When Cal State Northridge’s music therapy program started 25 years ago, it didn’t have an office. And some people on campus weren’t even sure what the program was.
But under the guidance of music professor Ron Borczon, the program and its Music Therapy Wellness Clinic have grown into nationally recognized institutions whose graduates and therapists are making a difference in the lives of children and adults around the world.
“When I was brought here to start the program in 1984, we had three students in the major. Today we have 28 and there’s a waiting list to get in,” Borczon said. “Our graduates are working at facilities across the United States and in such countries as Japan, Isreal and Korea. Our graduates perform very well on the national board exam. We usually have a 95 percent first-time passing rate on the exam, with our students averaging about five percentage points above the national average.
“It’s been a lot of hard work, but I’d say we’ve made a lot of progress in 25 years.”
Music therapy is a field in which therapists use music as a treatment for rehabilitating, maintaining and improving the lives of persons with physical, intellectual or emotional difficulties.
Borczon, his students and the three therapists who work at the clinic work with a variety of clients, from autistic children and children with Down syndrome to the survivors of severe trauma and rape.
The music therapy clinic opened in 1996 to facilitate students’ practical training under the guidance of a professional. The clinic is one of only two in the United States-the other is in New York-to be officially affiliated with the internationally acclaimed Nordhoff-Robbins Music Therapy program in England.
Borczon explained that the therapists use music to help develop a relationship with their clients. “Through that relationship, we help our clients meet the goals they are trying to achieve in life, whether it’s helping a child to talk or an adult getting back into their lives after a severe trauma,” he said.
The therapists and students at CSUN’s Music Therapy Wellness Clinic have used music’s structure to help disabled children being “mainstreamed” into public schools improve their physical coordination as well as their academic skills. They have used music to help elderly people recovering from strokes regain communication skills as well as coordination. Music also has been used to help adolescents and adults with behavioral, emotional or mental problems learn new adaptive skills, explore feelings and regain normal functioning in society.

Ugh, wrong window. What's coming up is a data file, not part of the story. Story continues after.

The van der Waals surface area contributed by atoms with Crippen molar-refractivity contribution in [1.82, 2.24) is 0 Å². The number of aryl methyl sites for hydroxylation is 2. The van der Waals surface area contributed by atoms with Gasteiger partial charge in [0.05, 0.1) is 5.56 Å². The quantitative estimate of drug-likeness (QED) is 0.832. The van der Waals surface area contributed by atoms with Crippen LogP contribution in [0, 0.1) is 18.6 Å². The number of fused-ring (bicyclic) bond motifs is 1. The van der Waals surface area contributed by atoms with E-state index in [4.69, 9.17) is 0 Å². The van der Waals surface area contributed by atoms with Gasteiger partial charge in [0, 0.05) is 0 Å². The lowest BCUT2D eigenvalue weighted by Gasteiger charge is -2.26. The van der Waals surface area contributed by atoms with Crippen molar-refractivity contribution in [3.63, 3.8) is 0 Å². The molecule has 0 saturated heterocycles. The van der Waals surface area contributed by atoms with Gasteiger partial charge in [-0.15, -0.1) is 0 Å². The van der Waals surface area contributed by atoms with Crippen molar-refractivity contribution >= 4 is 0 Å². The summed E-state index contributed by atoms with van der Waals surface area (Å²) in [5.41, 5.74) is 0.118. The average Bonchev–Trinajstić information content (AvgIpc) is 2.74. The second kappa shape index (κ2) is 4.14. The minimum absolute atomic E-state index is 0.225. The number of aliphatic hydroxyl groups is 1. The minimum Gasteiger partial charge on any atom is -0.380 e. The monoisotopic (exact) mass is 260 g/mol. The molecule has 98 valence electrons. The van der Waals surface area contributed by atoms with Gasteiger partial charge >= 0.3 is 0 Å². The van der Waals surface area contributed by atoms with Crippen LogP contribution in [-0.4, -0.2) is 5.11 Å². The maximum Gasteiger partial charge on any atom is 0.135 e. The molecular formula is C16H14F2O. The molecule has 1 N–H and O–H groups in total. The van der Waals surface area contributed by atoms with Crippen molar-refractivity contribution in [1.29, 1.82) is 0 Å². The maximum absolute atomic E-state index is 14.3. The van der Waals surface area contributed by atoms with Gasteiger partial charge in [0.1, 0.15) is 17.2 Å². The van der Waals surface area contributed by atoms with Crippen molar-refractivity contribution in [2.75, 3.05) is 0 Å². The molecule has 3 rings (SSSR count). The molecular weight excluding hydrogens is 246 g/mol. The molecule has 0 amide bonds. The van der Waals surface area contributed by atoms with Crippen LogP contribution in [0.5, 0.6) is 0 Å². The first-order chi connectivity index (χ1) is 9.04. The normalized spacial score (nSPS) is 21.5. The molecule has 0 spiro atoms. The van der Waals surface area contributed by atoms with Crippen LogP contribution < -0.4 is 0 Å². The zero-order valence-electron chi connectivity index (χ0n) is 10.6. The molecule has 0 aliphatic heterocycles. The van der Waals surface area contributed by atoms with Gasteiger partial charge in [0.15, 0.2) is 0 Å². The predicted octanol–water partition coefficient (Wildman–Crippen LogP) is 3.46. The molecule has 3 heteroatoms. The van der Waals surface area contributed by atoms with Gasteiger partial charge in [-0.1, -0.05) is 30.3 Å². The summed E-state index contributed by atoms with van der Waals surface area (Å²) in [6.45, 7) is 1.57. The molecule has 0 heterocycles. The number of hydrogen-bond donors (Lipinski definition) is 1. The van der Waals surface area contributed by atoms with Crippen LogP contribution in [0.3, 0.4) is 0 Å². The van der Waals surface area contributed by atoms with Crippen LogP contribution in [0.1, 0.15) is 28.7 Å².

Over the years, Borczon has been called upon to assist survivors of the Oklahoma City bombing, the shootings at Columbine High School, hurricane Katrina and other major traumatic events.
Borczon said that for centuries people have used music to help with healing or to deal with grief. “We are simply rediscovering what they always knew-that music, through its profound effect on mind and body, can be a potent way to help people get well,” he said.
The program had been a dream of Clarence Wiggins, chair of CSUN’s Department of Music, from 1962 to 1984.
“He really felt there was a great need for this type of program in the Valley,” Borczon said. “Once I was hired, he told me ‘My job now is done,’ and he retired. He really deserves all the credit. He’s the one who had the vision.”
Wiggins said he started the music therapy program “because I strongly believed music majors needed another career option. At the same time, I strongly believe in music therapy as a source of rehabilitation. The combination of the two made a perfect pairing.”
Victor Lissabet, 28, couldn’t agree more. Lissabet, who received his bachelor’s degree in music therapy in May, said he found his “calling” in the program.
“I had been teaching yoga for a long time, but I wanted to do something more. I’d already been a musician for a long time,” he said. “The idea of music therapy really appealed to me, and CSUN has the only program in Southern California. I realized that this was the place for me.”
Lissabet now works at CSUN’s Music Therapy Wellness Clinic as a therapist. He specializes in working with special needs children.
“I use music as the main tool to build an expressive relationship between myself and the client,” he said. “It’s kind of hard sometimes to explain what we do. Music is part of everyone’s life, it’s something we’re hardwired to understand and comprehend.
“Music therapists use the same techniques talk therapists would use, only we use musical instruments. We reflect our clients, and contain them if necessary and acknowledge their contributions and let them know we hear them through music. What we have are the skills of giving our clients’ music wings.”